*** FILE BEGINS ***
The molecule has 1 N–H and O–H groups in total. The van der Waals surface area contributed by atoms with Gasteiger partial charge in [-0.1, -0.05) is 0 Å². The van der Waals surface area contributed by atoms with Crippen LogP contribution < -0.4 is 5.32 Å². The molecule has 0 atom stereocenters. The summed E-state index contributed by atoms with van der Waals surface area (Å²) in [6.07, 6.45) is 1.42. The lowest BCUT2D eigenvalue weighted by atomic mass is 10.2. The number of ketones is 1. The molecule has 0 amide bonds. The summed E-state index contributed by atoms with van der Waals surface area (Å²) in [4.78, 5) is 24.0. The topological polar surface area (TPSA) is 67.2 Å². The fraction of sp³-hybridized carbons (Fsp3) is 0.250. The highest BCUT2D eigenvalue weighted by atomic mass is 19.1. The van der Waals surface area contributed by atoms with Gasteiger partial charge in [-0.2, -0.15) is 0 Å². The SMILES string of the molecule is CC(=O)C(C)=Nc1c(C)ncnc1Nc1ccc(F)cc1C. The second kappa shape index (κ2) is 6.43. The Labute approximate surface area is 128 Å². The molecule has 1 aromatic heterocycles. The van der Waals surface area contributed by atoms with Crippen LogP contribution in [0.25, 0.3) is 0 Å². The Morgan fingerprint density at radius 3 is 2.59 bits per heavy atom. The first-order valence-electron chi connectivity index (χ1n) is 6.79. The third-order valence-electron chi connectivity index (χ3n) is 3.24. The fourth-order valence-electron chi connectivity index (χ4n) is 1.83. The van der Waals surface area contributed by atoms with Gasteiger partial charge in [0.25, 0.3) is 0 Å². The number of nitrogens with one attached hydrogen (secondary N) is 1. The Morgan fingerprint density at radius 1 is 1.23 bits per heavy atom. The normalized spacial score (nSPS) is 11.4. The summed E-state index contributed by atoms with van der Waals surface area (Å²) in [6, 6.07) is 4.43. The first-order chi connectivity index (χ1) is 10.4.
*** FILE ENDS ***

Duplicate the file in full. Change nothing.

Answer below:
The molecule has 1 N–H and O–H groups in total. The van der Waals surface area contributed by atoms with Gasteiger partial charge in [-0.1, -0.05) is 0 Å². The van der Waals surface area contributed by atoms with Crippen LogP contribution < -0.4 is 5.32 Å². The molecule has 0 atom stereocenters. The summed E-state index contributed by atoms with van der Waals surface area (Å²) in [6.07, 6.45) is 1.42. The lowest BCUT2D eigenvalue weighted by atomic mass is 10.2. The number of ketones is 1. The molecule has 0 amide bonds. The summed E-state index contributed by atoms with van der Waals surface area (Å²) in [4.78, 5) is 24.0. The topological polar surface area (TPSA) is 67.2 Å². The fraction of sp³-hybridized carbons (Fsp3) is 0.250. The highest BCUT2D eigenvalue weighted by atomic mass is 19.1. The van der Waals surface area contributed by atoms with Gasteiger partial charge in [-0.2, -0.15) is 0 Å². The SMILES string of the molecule is CC(=O)C(C)=Nc1c(C)ncnc1Nc1ccc(F)cc1C. The second kappa shape index (κ2) is 6.43. The Labute approximate surface area is 128 Å². The molecule has 1 aromatic heterocycles. The van der Waals surface area contributed by atoms with Crippen LogP contribution in [0.25, 0.3) is 0 Å². The Morgan fingerprint density at radius 3 is 2.59 bits per heavy atom. The first-order valence-electron chi connectivity index (χ1n) is 6.79. The third-order valence-electron chi connectivity index (χ3n) is 3.24. The fourth-order valence-electron chi connectivity index (χ4n) is 1.83. The van der Waals surface area contributed by atoms with Gasteiger partial charge in [0.25, 0.3) is 0 Å². The number of nitrogens with one attached hydrogen (secondary N) is 1. The Morgan fingerprint density at radius 1 is 1.23 bits per heavy atom. The normalized spacial score (nSPS) is 11.4. The summed E-state index contributed by atoms with van der Waals surface area (Å²) in [6, 6.07) is 4.43. The first-order chi connectivity index (χ1) is 10.4.